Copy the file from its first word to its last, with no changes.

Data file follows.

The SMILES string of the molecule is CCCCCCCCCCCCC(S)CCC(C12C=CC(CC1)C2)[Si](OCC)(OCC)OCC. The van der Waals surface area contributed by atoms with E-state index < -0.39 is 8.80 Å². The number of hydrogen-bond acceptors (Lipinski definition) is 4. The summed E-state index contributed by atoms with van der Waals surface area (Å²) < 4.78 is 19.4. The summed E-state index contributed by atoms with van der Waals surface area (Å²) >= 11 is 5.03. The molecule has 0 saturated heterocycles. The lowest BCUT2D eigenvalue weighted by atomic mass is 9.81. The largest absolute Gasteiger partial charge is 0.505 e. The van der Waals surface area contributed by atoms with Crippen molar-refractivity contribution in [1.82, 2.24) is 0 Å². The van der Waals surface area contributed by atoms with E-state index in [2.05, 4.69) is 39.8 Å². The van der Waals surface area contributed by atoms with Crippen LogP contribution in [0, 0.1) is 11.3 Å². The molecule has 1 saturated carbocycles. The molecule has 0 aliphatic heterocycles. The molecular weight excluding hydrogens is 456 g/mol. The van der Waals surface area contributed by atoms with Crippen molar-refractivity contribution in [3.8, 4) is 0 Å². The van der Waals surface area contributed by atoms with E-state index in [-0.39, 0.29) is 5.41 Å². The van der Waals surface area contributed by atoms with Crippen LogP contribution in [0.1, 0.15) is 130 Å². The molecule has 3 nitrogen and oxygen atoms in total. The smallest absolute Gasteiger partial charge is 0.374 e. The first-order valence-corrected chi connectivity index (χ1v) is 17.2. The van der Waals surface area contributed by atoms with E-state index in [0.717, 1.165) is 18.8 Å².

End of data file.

The SMILES string of the molecule is CCCCCCCCCCCCC(S)CCC(C12C=CC(CC1)C2)[Si](OCC)(OCC)OCC. The van der Waals surface area contributed by atoms with E-state index < -0.39 is 8.80 Å². The number of hydrogen-bond acceptors (Lipinski definition) is 4. The summed E-state index contributed by atoms with van der Waals surface area (Å²) < 4.78 is 19.4. The summed E-state index contributed by atoms with van der Waals surface area (Å²) >= 11 is 5.03. The molecule has 0 saturated heterocycles. The lowest BCUT2D eigenvalue weighted by atomic mass is 9.81. The largest absolute Gasteiger partial charge is 0.505 e. The van der Waals surface area contributed by atoms with Crippen molar-refractivity contribution in [1.82, 2.24) is 0 Å². The van der Waals surface area contributed by atoms with E-state index in [2.05, 4.69) is 39.8 Å². The van der Waals surface area contributed by atoms with Crippen LogP contribution in [0, 0.1) is 11.3 Å². The molecule has 1 saturated carbocycles. The molecule has 0 aliphatic heterocycles. The molecular weight excluding hydrogens is 456 g/mol. The van der Waals surface area contributed by atoms with Crippen molar-refractivity contribution in [3.8, 4) is 0 Å². The van der Waals surface area contributed by atoms with E-state index in [-0.39, 0.29) is 5.41 Å². The van der Waals surface area contributed by atoms with Crippen LogP contribution in [0.1, 0.15) is 130 Å². The molecule has 3 nitrogen and oxygen atoms in total. The smallest absolute Gasteiger partial charge is 0.374 e. The first-order valence-corrected chi connectivity index (χ1v) is 17.2. The van der Waals surface area contributed by atoms with E-state index in [0.717, 1.165) is 18.8 Å².